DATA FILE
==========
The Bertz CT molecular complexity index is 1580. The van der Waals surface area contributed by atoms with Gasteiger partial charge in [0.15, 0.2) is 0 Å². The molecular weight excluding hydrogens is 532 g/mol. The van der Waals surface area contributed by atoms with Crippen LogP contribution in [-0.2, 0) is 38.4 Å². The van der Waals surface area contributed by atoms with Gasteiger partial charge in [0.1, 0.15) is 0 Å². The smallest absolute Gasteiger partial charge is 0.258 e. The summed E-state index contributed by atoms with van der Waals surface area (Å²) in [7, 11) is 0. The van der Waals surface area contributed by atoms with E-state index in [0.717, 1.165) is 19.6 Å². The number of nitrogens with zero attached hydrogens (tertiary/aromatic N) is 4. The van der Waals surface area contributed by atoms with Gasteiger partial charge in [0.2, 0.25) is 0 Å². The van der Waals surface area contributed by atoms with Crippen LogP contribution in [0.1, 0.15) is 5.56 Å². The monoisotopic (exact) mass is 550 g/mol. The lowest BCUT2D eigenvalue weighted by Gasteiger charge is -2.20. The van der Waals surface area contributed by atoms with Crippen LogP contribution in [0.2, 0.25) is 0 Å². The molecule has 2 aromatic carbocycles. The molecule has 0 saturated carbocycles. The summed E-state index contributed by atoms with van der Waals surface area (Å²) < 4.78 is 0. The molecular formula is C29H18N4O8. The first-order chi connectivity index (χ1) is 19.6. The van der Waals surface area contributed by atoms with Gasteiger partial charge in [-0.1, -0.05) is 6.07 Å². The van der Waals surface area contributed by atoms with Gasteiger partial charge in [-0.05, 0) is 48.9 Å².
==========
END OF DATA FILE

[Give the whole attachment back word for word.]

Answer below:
The Bertz CT molecular complexity index is 1580. The van der Waals surface area contributed by atoms with Gasteiger partial charge in [0.15, 0.2) is 0 Å². The molecular weight excluding hydrogens is 532 g/mol. The van der Waals surface area contributed by atoms with Crippen LogP contribution in [-0.2, 0) is 38.4 Å². The van der Waals surface area contributed by atoms with Gasteiger partial charge in [0.1, 0.15) is 0 Å². The smallest absolute Gasteiger partial charge is 0.258 e. The summed E-state index contributed by atoms with van der Waals surface area (Å²) in [7, 11) is 0. The van der Waals surface area contributed by atoms with E-state index in [0.717, 1.165) is 19.6 Å². The number of nitrogens with zero attached hydrogens (tertiary/aromatic N) is 4. The van der Waals surface area contributed by atoms with Gasteiger partial charge in [0.2, 0.25) is 0 Å². The van der Waals surface area contributed by atoms with Crippen LogP contribution in [0.1, 0.15) is 5.56 Å². The monoisotopic (exact) mass is 550 g/mol. The lowest BCUT2D eigenvalue weighted by Gasteiger charge is -2.20. The van der Waals surface area contributed by atoms with Crippen LogP contribution in [0.2, 0.25) is 0 Å². The molecule has 2 aromatic carbocycles. The molecule has 0 saturated carbocycles. The summed E-state index contributed by atoms with van der Waals surface area (Å²) < 4.78 is 0. The molecular formula is C29H18N4O8. The first-order chi connectivity index (χ1) is 19.6. The van der Waals surface area contributed by atoms with Gasteiger partial charge in [-0.1, -0.05) is 6.07 Å². The van der Waals surface area contributed by atoms with Gasteiger partial charge in [-0.05, 0) is 48.9 Å².